Sadly Drawn Boy: Keaton Henson answers our questions via the medium of illustration.


Keaton Henson is a 24-year-old, London-based singer songwriter who is happiest (perhaps only ever happy) when in his own company. He doesn’t tour or do photo shoots or give interviews or go outside much at all, for that matter. Last month he released his second album – the brittle, leave-no-demon-unchallenged ‘Birthdays’ – which led to his first two live performances, neither of which were announced yet both sold out. And while all of this is a PR dream, like Nick Drake before him, it’s Henson’s personal traumas that have dictated how he operates, not the usual post-Burial hoo-hah of cash-in anonymity.

Henson – who’s an illustrator and poet as well as a musician – grew up on a diet of hardcore punk, although you’d never know that from ‘Birthdays’, which is largely made up of stripped-bare, acoustic numbers, plus ‘Kronos’, which erupts into unexpected, distorted grunge riffs and hard rock drums. Up until that point, Henson’s voice trembles beneath the most delicate of guitars and the occasional sombre string section, more akin to Elliot Smith or early Ryan Adams than the bands he used to listen to on the school bus.

It was heartbreak that forced this already introspective man further into his shell, to the point where he couldn’t even bring himself to leave home for work. So he started selling his illustrations online, designing T-shirts and sleeve art for other musicians. Someone even tried to convert him to Christianity to perk him up – it didn’t work.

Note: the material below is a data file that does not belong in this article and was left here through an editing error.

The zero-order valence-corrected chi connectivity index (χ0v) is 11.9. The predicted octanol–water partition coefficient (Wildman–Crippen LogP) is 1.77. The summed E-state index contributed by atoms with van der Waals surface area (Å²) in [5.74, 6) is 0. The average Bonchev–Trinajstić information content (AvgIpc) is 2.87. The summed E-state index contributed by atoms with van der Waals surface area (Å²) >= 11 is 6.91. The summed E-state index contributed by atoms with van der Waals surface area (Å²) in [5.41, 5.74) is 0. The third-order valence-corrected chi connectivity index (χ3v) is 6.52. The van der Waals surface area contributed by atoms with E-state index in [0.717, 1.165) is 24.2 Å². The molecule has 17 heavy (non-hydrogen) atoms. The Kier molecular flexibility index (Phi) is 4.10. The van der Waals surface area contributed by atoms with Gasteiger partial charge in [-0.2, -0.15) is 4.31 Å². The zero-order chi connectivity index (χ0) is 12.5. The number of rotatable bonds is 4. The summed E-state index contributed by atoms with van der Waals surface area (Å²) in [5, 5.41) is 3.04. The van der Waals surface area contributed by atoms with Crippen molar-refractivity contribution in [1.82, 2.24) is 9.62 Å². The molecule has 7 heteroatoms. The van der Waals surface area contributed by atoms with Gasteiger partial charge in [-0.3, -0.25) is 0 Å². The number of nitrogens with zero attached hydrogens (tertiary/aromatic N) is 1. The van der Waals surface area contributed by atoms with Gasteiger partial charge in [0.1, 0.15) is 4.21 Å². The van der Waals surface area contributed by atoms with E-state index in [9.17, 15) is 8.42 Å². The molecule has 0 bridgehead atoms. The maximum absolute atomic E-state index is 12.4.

For ‘Birthdays’, though, Henson had to leave the house and the country. He flew to Hollywood to record with White Stripes/Strokes producer Joe Chiccarelli, where he also met Tyler Ramsey of Band of Horses, Sune Rose Wagner of The Raveonettes, Sam Kearney of Alberta Cross and Matt Chamberlain, once a member of Pearl Jam. They all feature on the record, although it’s a little hard to see where.

‘Birthdays’ is a striking, personal, sad show of a man undistracted by anything other than his own thoughts, which is perhaps why Keaton Henson doesn’t feel the need to explain himself in interviews or even recreate his music for a live, paying audience. We asked him if he’d talk to us anyway. He said no, but offered to draw the answers to any questions we have.

1. What type of music can you identify with the least?

2. Who is your musical hero?

3. What would you be doing if you weren’t doing music or drawing?

4. What’s your favourite word?

5. What was the last hardcore band/record you really loved?

6. How did you react when some people tried to ‘save you’ by converting you to Christianity?

7. What are your lasting memories of California?

8. What is success to Keaton Henson?

9. What’s the best birthday present you’ve ever received?

10. There are countless terrible things about The Brit Awards, but one of them has to be that they keep getting some designer to ruin the statuette each year. Can you design us an alternative please?

11. What’s your favourite film?

12. Finally, can we get a self-portrait so our readers can get an idea of what you look like?

Keaton’s Key:

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